Birds in the entangled bank: advances in food webs theory and practice
19 November 2014
The past decade has seen significant advances in the theoretical understanding, construction, analysis and application of complex species interaction networks. Ecological networks describe the interactions between species, the underlying structure of communities and the function and stability of ecosystems. While there have been many bird-oriented studies focussing on particular interactions, such as seed dispersal mutualisms and predator-prey relationships, there have been few attempts to embed birds within wider ecological networks. Recent advances in ecological network theory and molecular techniques amongst others offer the opportunity to study complex interactions across multiple trophic levels from local to landscape scales.
This multi-disciplinary conference aims to bring together those studying birds, insects, plants and other taxa, to facilitate integration of research across trophic levels. Network theory provides an exciting analytical framework to study species interactions in a wider ecological context. After introducing the concept of ecological networks, speakers will present a blend of state-of-the-art methods and stimulating case- studies to demonstrate the potential of this approach in ornithology and wider conservation practice.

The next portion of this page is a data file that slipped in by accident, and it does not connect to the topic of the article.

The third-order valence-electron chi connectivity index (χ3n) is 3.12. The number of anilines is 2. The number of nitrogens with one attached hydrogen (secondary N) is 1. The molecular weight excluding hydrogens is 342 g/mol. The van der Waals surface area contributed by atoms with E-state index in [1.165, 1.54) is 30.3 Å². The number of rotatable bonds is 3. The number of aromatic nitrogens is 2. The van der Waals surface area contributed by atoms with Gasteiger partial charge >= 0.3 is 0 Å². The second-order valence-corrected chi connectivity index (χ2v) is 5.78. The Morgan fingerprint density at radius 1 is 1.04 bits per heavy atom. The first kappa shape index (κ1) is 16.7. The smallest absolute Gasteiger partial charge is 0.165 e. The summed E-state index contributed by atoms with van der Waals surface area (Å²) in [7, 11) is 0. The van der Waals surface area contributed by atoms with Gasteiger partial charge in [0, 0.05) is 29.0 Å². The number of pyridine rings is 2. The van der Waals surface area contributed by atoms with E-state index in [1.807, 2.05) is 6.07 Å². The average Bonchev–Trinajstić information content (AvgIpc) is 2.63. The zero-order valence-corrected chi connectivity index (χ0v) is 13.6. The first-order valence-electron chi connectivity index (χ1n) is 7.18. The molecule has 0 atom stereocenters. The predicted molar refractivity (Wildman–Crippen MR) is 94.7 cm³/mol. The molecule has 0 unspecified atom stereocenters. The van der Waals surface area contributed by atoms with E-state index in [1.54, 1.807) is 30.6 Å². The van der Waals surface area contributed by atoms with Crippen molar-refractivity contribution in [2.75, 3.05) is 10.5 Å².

Keeping in touch
- To bring together ornithologists, entomologists, botanists and others studying species interactions across trophic levels at all scales
- To showcase new and emerging theory and practice in ecological networks to stimulate further advances
- To highlight the applications of new molecular techniques to understand bird food webs
- On the web
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